The ancients used 'pozzolan' cement as the paste in their mortar and concrete which enabled civilization to flourish.
"Opus caementiciun' or Roman concrete was invented in the 3rd century BC when builders added a volcanic dust called pozzolana to mortar made of a mixture of lime or gypsum, rocks and water. Pozzolana contained both silica and alumina and created a chemical reaction which strengthened the cohesiveness of the mortar.
The master builders of Rome created many architectural feats out of this material which stand to this day thousands of years later. The knowledge of how to produce pozzolanic cement and concrete was lost after the fall of Rome through the dark ages until it was rediscovered late in the Renaissance.
Modern 'portland' cement
Modern cement is also known as "portland cement" as it was named in a patent in 1824. It is believed that the name refers to its similarity to stone from the Isle of Portland in England.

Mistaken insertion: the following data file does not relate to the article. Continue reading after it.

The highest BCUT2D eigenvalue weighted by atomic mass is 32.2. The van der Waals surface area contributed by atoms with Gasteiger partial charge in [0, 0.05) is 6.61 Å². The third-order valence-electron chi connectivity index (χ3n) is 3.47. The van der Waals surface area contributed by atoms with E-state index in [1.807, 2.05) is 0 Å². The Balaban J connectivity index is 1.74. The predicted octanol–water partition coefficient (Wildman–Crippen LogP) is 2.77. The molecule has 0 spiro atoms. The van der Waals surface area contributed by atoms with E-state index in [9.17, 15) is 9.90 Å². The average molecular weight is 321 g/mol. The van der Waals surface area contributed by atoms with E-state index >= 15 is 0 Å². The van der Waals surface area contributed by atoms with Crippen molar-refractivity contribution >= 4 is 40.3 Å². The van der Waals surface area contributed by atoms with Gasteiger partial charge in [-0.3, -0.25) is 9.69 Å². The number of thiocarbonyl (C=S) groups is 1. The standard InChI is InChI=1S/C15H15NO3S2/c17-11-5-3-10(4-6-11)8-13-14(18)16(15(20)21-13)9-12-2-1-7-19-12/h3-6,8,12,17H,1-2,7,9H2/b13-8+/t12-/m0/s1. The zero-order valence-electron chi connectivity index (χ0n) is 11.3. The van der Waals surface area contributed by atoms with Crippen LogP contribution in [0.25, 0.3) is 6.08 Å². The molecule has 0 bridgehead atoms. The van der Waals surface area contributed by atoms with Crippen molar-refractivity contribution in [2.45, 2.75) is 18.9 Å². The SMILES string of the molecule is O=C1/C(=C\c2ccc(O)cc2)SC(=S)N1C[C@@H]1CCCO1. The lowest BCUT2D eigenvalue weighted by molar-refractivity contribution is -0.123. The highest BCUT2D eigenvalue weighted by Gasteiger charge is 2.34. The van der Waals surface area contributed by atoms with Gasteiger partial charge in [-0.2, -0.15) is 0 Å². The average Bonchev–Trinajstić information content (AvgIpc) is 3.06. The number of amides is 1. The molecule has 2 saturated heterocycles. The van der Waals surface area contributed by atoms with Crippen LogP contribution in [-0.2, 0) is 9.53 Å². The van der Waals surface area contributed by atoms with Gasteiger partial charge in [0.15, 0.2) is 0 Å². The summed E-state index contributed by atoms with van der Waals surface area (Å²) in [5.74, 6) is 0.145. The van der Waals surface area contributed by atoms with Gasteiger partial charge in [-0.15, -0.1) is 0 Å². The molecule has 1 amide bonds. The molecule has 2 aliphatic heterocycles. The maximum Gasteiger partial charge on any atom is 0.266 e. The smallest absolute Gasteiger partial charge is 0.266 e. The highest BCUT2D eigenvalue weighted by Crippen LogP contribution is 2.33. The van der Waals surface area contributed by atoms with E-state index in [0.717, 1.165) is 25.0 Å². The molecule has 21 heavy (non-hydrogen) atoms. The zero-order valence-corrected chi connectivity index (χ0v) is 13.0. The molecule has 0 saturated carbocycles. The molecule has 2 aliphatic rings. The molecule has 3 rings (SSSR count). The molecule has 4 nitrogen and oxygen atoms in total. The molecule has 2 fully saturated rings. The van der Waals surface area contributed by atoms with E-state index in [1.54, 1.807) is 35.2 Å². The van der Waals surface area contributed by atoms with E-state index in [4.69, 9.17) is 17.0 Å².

Cement manufacturers mine and crush materials such as limestone, shale, iron ore, and clay and blend them into a raw feed which is introduced into large rotary cement kilns. After being heated to extremely high ( ~ 2,700 Fahrenheit ) temperatures within the kiln the materials are transformed into small balls of a new material called “clinker” which is cooled and later ground, along with a small quantity of gypsum, to produce the fine gray powder called portland cement.
Cement is to concrete as flour is to cake
Cement is one of the ingredients in the recipe for ready mixed concrete but the two materials are quite different things. The other main ingredients in concrete are fine aggregate (sand), coarse aggregate (rock), and water. Cement mixed with water forms the paste that binds the rest of the ingredients in the recipe for ready mixed concrete together.
Think of cement being to concrete as flour is to cake.
The Colosseum in Rome, Italy illustrates the long history of cement